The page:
Published: 2017-02-09

Effect of long term supplementation of active garlic allicin in reducing blood pressure in hypertensive subjects

Kshitij Bhardwaj, Manish Kumar Verma, Narsingh Verma, Shipra Bhardwaj, Saumya Mishra


Background: Researchers all over the world have independently shown the effect of allicin in reducing blood pressure depends on its extraction and concentration. Among the active constituents in garlic, the principal component is allicin. It is not present in the intact garlic clove but is produced together with pyruvate and ammonia from the odourless precursor alliin (S-allyl-L-cysteine sulfoxide) in the presence of the enzyme alliinase; Allin and allinase are found in different compartments of the garlic clove and are brought into contact to produce allicin only by cutting or crushing the clove. If garlic is processed and extracted, using oil, the activity of the sulphur compounds is sealed which could not be readily used by the body. Study aim to use pure raw and active form of sulphur from garlic and observe the effect of associated allicin on hypertensive subjects.

Methods: Extracted active sulphur chemicals and allicin from garlic by crushing fresh garlic cloves using water as extracting medium. Raw crushed 25 gm. garlic clove with water was given twice daily to 100 hypertensive subjects, 60 males and 40 females of 30-55 years of age for the period of six months. Health records of each subjects was individually maintained. Blood pressure was measured initially, after three months and finally after six months. Statistically comparison was made between initial, three months and six months blood pressure data of the subjects.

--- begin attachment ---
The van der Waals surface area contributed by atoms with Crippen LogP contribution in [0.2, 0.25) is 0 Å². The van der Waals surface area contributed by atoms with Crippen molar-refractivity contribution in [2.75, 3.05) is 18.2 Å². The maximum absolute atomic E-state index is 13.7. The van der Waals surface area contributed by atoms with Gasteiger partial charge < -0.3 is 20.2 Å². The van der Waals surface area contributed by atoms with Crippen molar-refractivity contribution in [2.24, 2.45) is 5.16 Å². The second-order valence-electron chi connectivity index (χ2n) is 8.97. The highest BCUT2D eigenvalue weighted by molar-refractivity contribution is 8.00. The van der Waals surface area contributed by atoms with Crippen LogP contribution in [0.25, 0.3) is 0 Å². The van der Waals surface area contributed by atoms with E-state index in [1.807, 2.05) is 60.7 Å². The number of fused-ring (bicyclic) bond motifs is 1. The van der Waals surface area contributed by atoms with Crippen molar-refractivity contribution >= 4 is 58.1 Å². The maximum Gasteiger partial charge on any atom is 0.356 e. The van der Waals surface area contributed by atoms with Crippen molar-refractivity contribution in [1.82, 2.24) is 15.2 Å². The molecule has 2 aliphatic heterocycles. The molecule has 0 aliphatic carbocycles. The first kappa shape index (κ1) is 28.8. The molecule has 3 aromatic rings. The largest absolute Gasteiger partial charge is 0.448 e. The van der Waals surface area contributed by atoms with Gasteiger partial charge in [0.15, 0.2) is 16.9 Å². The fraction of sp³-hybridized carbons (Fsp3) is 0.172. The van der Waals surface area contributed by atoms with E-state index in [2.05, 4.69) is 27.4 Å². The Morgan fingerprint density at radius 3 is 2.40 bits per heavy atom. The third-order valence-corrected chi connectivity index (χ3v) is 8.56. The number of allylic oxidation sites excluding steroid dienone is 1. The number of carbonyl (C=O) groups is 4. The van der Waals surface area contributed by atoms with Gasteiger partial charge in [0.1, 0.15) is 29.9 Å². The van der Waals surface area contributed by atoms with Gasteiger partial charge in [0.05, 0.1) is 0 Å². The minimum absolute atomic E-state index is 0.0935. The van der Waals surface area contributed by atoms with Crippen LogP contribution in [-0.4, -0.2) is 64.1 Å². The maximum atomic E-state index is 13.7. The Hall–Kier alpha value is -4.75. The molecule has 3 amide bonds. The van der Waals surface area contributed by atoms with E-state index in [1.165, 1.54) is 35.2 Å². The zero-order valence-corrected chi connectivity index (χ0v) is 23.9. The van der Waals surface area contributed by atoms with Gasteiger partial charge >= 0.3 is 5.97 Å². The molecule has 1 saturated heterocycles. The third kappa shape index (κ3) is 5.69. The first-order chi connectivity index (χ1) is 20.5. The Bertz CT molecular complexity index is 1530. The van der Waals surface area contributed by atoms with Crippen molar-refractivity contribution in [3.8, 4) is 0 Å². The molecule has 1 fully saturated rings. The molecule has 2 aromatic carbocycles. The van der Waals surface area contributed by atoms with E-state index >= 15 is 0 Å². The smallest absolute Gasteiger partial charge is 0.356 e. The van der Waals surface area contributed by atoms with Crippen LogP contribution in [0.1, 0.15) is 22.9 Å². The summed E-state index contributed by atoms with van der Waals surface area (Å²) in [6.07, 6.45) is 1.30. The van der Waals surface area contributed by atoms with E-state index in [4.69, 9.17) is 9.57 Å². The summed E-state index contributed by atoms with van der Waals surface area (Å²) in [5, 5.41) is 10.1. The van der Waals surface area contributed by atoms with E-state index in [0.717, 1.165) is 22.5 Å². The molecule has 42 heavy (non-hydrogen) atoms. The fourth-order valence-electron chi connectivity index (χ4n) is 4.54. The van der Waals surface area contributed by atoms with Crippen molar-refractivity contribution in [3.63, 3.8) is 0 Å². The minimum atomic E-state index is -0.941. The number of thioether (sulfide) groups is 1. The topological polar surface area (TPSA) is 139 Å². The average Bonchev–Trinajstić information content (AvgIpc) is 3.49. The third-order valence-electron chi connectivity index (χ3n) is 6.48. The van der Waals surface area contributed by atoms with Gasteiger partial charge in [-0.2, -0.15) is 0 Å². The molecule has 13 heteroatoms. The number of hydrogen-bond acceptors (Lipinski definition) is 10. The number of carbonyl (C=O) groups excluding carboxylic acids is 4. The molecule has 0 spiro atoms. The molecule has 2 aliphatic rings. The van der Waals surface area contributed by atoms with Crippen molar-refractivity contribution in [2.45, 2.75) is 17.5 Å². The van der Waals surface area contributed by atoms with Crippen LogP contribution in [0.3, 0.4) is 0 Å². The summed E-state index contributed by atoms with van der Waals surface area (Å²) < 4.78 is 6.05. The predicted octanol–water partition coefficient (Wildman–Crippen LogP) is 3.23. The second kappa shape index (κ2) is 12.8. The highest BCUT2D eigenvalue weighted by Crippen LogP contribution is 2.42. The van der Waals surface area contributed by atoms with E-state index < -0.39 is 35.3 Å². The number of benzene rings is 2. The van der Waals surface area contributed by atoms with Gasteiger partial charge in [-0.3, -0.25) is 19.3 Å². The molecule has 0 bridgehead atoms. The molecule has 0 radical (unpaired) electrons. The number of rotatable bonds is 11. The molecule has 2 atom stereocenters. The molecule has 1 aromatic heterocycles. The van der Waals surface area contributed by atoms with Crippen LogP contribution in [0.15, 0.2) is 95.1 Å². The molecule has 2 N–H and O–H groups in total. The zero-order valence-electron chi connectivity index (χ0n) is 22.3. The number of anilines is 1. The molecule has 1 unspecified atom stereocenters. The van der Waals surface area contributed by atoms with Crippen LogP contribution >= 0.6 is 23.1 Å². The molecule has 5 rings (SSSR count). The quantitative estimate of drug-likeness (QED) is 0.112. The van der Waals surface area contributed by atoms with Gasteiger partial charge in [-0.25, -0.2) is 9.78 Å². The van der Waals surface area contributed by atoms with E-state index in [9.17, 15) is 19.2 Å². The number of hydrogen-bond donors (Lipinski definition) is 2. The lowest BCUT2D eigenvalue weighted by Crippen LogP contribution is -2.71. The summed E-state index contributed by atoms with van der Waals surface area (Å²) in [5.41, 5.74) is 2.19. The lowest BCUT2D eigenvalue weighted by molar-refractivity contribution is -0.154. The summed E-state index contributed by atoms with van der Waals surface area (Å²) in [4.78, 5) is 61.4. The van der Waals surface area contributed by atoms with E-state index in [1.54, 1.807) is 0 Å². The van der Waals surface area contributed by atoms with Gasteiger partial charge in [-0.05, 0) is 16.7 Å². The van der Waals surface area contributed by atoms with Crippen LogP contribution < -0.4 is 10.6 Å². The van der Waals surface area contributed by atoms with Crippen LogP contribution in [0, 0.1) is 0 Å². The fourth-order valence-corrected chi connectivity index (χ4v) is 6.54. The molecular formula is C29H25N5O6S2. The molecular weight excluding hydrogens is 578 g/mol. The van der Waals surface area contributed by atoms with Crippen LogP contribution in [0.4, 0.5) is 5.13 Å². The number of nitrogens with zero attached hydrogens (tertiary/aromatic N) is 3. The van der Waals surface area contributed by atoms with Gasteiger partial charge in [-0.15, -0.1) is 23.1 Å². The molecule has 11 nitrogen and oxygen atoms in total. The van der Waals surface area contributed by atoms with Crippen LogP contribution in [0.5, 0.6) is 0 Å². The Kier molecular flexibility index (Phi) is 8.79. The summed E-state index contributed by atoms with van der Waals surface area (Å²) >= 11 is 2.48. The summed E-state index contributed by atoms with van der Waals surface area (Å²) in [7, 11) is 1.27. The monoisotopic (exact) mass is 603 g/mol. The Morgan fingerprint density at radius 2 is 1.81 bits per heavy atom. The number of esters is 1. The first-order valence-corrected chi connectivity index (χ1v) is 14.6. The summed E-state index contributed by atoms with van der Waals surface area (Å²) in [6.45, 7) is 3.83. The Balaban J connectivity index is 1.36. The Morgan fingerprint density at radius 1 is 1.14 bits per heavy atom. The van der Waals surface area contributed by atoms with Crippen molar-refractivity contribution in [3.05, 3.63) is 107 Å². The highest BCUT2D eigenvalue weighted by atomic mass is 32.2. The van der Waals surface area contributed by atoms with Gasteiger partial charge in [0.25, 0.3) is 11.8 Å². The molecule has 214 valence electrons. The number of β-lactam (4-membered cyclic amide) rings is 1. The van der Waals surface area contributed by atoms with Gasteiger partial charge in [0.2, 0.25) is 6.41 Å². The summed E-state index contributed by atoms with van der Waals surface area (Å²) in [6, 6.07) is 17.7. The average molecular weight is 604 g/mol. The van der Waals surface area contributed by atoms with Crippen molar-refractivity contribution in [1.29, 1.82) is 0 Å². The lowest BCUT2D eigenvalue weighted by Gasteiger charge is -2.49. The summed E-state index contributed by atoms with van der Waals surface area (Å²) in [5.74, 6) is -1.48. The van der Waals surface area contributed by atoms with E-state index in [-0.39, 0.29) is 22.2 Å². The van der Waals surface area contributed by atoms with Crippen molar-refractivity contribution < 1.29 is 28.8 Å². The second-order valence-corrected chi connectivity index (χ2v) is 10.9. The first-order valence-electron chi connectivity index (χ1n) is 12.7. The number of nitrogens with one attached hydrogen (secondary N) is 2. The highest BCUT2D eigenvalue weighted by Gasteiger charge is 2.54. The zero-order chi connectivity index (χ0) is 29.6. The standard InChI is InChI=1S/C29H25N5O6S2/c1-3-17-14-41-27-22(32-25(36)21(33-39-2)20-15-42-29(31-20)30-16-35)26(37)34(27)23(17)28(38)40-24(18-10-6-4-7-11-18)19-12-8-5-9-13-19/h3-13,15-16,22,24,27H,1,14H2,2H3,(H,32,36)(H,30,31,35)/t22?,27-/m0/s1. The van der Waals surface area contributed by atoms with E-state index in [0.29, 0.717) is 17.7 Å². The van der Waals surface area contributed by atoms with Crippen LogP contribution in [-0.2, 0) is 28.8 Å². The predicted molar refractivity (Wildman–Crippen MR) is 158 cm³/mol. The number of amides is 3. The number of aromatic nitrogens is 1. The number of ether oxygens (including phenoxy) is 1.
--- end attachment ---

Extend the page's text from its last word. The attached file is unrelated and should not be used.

Results: This simple extraction method produce allicin yield of 100%, which reduced up to 10% (5mmHg) systolic and diastolic Blood pressure in subjects who were supplemented with garlic–allicin paste.

Conclusions: Extraction quality and activity of allicin is dependent of mode of processing and extraction medium. Garlic is a basic food that augments the body health and lowers blood pressure as well as blood cholesterol. Garlic is an ideal herb for several cardiovascular supplements. It would be of value to further examine these effects of allicin in humans with hypertension. Future research will enable in vivo measurement of allicin and its pharmacological properties; physiological effects and mechanisms of action should be investigated further.


Garlic, Allicin, Hypertension, Cardiovascular system, Blood pressure

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